Located southwest of the center of Paris, getting from Paris to Versailles for a day trip is pretty easy! The Palace of Versailles was the principal royal residence of France from 1682, under Louis XIV, until the start of the French Revolution in 1789, under Louis XVI. Side note, there’s a wonderful Versailles TV show about the former King that you should definitely watch! Before my visit to Versailles, I had a lot of expectations about it. I am a history nerd after all! So it had been on my bucket list for a WHILE. So let me tell you what I thought about visiting Versailles from Paris.
Getting from Paris to Versailles
Versailles was my first stop after landing in Paris the night before via the Chunnel. I highly recommend the Chunnel, by the way, it takes no time at all! The best way to get to Versailles from Paris is by the RER train; it’s also the cheapest option. A round trip to Versailles by train costs about 7€ per person. It will take you about 45 minutes to get the Palace of Versailles (16 miles each way). There are three train stations in Versailles, the closest one to the Palace is Versailles Château Rive Gauche (look for VICK or VITY). From there, it is just a 10-minute walk to the Palace. It’s pretty flat, so the walk isn’t strenuous. You can also take a shuttle or bus to get to Versailles.
Planning a Paris to Versailles Day Trip
There were so so so many people at Versailles that day! We waited in line for over an hour. It felt like waiting in line at Disney World. On top of that, it was scorching outside, so that didn’t help. Bring snacks, water, sunblock, and a hat if you go in the summer!
Versailles Opening Hours
Versailles hours are every day starting at 9:00 am, except for Mondays. The Estate of Trianon and the Coach Gallery are only open in the afternoon. The Versailles Gardens and Park are open every day and free except on days of the fountains shows. I didn’t see the fountain show, but after seeing the one in Salzburg, I think you should if it’s even remotely alike!
Versailles Entrance Fee
I had the Paris Museum Pass, which I would highly recommend, that included Versailles. However, it does not include the musical water show or musical gardens. You can instead purchase a Versailles entrance ‘passport’ fee online or at the Palace if you’re not getting the Paris Museum Pass, or would like to add the show or gardens.
There is a variety of passports, depending on what you want to see. There is one where you can go in with timed entry to avoid the crazy lines. If you’re going in peak season, I’d recommend this. To save even more time, you can buy online and download their free mobile app to be used instead of the audioguide. Download at your hotel or hostel so that you’re not trying to download while at the Palace of Versailles. If you’re under 18 (or under 26 residing in the EU), you can get into the Palace and the Estate of Trianon for free. That’s right, no Versailles entrance fee!
A Tour of Versailles
Now that we have all the planning pieces out of the way. What did I think of my day trip from Paris to Versailles? I do have to say that it is gorgeous at Versailles, but I don’t feel that they put enough personality into it. While walking through with the audio guide, it felt as if no one had ever lived there. The bedrooms were gorgeous, but I thought that they should have made it more personal for the visitor. The Diamond necklace affair, where Marie Antoinette was nearly killed, was just glazed over. Granted, a lot of the original items of the Palace were destroyed during the revolution. However, that’s why you have replicas or at least items from the same period.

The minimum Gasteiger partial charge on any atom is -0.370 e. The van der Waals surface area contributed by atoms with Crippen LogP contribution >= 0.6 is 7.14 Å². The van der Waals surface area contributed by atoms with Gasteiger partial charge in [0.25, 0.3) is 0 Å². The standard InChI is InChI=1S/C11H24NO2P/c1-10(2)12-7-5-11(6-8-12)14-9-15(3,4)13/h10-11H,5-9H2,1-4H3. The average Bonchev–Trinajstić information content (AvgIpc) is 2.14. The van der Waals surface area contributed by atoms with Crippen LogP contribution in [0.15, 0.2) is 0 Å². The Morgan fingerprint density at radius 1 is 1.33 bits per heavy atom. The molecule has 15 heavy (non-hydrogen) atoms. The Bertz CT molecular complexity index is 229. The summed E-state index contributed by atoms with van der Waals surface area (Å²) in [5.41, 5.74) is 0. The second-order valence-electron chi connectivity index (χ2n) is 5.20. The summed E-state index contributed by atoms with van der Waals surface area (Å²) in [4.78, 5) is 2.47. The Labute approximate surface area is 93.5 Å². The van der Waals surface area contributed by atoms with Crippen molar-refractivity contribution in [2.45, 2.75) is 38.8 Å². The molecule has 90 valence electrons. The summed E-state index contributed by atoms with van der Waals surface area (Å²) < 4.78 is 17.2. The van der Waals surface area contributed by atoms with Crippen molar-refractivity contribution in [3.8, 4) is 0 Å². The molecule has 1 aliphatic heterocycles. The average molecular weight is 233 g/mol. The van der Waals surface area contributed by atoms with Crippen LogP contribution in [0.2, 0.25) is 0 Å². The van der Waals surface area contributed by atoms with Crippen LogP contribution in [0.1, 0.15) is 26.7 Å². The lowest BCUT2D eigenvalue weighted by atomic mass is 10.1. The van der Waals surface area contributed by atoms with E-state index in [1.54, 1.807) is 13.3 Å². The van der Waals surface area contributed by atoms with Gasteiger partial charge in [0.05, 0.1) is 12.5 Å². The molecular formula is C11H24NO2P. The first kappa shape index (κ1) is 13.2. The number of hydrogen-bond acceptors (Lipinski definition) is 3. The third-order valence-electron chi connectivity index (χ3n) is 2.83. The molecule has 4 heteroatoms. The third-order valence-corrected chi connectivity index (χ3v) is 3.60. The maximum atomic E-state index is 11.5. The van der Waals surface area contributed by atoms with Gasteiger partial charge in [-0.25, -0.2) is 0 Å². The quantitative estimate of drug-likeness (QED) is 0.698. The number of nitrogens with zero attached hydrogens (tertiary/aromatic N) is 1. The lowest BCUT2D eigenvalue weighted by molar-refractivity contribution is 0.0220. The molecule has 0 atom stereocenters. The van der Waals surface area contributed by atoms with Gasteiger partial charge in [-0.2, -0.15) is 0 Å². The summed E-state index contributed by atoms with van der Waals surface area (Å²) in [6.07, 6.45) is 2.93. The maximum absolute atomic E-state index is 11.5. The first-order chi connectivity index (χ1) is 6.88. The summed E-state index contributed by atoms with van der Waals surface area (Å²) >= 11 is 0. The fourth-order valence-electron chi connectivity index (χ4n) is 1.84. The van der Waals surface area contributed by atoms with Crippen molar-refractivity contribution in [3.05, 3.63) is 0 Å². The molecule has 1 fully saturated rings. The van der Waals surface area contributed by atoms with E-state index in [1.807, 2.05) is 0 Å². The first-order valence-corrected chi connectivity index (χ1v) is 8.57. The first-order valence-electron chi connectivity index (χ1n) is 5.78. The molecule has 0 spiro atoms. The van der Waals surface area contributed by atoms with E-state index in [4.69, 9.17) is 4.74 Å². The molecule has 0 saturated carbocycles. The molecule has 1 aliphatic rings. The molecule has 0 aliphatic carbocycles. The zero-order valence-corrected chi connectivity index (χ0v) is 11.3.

A palace that one hundred percent pulls out all the stops is Hampton Court Palace. I feel like if Versailles had done a fraction of what Hampton Court does, I would have enjoyed it more. If you want to visit a palace in France, I’d recommend going to the Palace of Fontainebleau instead. Though I have not gone myself, many people had recommended it before my trip and after my sentiments. Lessons learned!
The Marie Antoinette Estate
The one place I found quaintly beautiful was the Queen’s Hamlet. As part of the Marie Antoinette Estate, it had its beginnings as a gift from Louis XVI to Marie Antoinette in 1774. She had trouble adapting to court life, so this rustic retreat in the park of the Château de Versailles was built for her in 1783 near the Petit Trianon. The Marie Antoinette Estate served as a private meeting place for the Queen and her closest friends. The area includes the Petit Parc, the Estate of Trianon, home to the Grand Trianon and Petit Trianon palaces, as well as the Queen’s Hamlet and gardens.
The traditional rustic architecture of Normandy inspired the Queen’s Hamlet. Including a model village, windmill, dairy, dining room, salon, billiard room, and boudoir. Contrary to the public beliefs of Marie Antoinette, she did not “play at being farmers.” Since it was a fully functioning farm, which she insisted upon, it shows that it had an essential part in the education of her children. Marie Antoinette also used the hamlet for promenades and hosting guests. While we’re at it, she never said, let them eat cake!
I would say that if you are a big fan of French royalty, then taking a day trip from Paris to Versailles is worth it. There were things I liked, such as the Marie Antoinette Estate (Queen’s Hamlet), but I don’t know if it was worth spending a good half-day at the Palace of Versailles. If I were to return, I’d visit the Palace of Fontainebleau instead. However, getting from Paris to Versailles isn’t very hard and the Versailles entrance fee it’s too bad so it’s a great destination if you’re looking for something nearby Paris on a budget.
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